Take for example the panic driven campaign over the purported Russian cyber overthrow of the United States political system; no evidence required, but when evidence did leak into the public psyche and the campaign of ridicule seemed to be wearing a bit thin (damned pesky alternative media sources), well just uncork the bottles were the Civil War and World War II are stored, mix them with a bit of gasoline in an old bottle of vodka (in memory of the last campaign) and voila!  A great new theme.  The current President (not exactly a knight in shining armor but not exactly a black knight either) with orthodox Jewish children and a recipient of the Ellis Island medal from the NAACP is depicted as a neo Nazi white supremacist, and, notwithstanding criticism of other destroyers of cultural monuments (like ISIS, the Inquisition, Spanish Conquistadors, grave looters, etc.), race baiting campaigns to destroy memorials important to some and obnoxious to others (almost always the case with monuments) become the norm.  Reminted competing tides of fury and recrimination, this time blended with violence, orchestrated and reactionary, generate new martyr factories without much in the way of capital investment required (although capital to invest abounds, mainly in the form of transportation and lodging).


You know, we don’t hear much about that anymore, or Syria, or the Ukraine, those are all so passé.  And “Bernie Sanders and the Sanderistas” sounds more like an oldies band than a political movement.  Michael Flynn is out but notwithstanding yesterday’s news he was never the problem, Sean Spicer is out but notwithstanding yesterday’s news he was never the problem, Reince Priebus is out but notwithstanding yesterday’s news he was never the problem, Tony Scaramucci (the Mooch) is out but notwithstanding yesterday’s news he was never the problem, Steve Bannon is out but notwithstanding yesterday’s news he was never the problem, and so on and so on and so on.  Nothing really matters but anything can.  All it takes is properly framed photos, sound bites, a few planted stories and a metaphorical match.  Pooooof!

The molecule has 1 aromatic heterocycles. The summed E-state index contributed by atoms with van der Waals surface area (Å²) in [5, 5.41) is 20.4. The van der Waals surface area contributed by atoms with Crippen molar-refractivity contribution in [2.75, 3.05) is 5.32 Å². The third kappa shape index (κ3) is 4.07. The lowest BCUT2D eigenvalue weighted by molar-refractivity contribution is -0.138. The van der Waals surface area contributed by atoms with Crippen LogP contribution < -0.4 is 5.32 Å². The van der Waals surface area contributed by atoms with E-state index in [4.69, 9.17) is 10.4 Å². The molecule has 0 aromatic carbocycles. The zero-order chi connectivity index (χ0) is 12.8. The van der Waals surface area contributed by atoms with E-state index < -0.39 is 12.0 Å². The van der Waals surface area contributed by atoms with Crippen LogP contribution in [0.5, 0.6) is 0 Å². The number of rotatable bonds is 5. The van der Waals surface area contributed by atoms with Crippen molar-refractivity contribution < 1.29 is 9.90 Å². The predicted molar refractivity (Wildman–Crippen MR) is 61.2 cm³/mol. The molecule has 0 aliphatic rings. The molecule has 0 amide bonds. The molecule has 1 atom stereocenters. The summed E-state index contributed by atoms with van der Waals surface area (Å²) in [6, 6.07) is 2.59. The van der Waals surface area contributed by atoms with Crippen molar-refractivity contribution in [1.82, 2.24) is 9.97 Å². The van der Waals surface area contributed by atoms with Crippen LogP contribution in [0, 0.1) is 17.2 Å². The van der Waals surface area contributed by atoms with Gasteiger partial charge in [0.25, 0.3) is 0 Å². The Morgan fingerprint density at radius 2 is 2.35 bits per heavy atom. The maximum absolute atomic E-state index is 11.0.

It’s an art and we too play a part.

We’re the bit players, the audience and the victims; the herd to be moved along, the sheep and the lemmings.  One wonders whether having seen the show so often, one day we mightn’t wake and produce one of our own.  The French people seemed to have done so towards the end of the eighteenth century.  One wonders if the “masters” have learned from that unpleasant experience; no, not that it’s not wise to mess with us but rather how to better manipulate us, how to convince us that internal battles are fun and reality too dull to deal with.  What are the chances that through overconfidence they’ll underestimate us again?  One wonders, but then, the show is back on and as the ubiquitous “they” say, “there’s no business like show business like no business I know”.

So for now, let’s all just go eat some cake and enjoy the show.

© Guillermo Calvo Mahé; Manizales, 2017; all rights reserved.  Please feel free to share with appropriate attribution.

Guillermo Calvo Mahé (a sometime poet) is a writer, political commentator and academic currently residing in the Republic of Colombia although he has primarily lived in the United States of America (of which he is a citizen).  Until recently he chaired the political science, government and international relations programs at the Universidad Autónoma de Manizales.  He has academic degrees in political science (the Citadel), law (St. John’s University), international legal studies (New York University) and translation studies (the University of Florida’s Center for Latin American Studies).  He can be contacted at or and much of his writing is available through his blog at

Leave a Reply

Fill in your details below or click an icon to log in: Logo

You are commenting using your account. Log Out /  Change )

Twitter picture

You are commenting using your Twitter account. Log Out /  Change )

Facebook photo

You are commenting using your Facebook account. Log Out /  Change )

Connecting to %s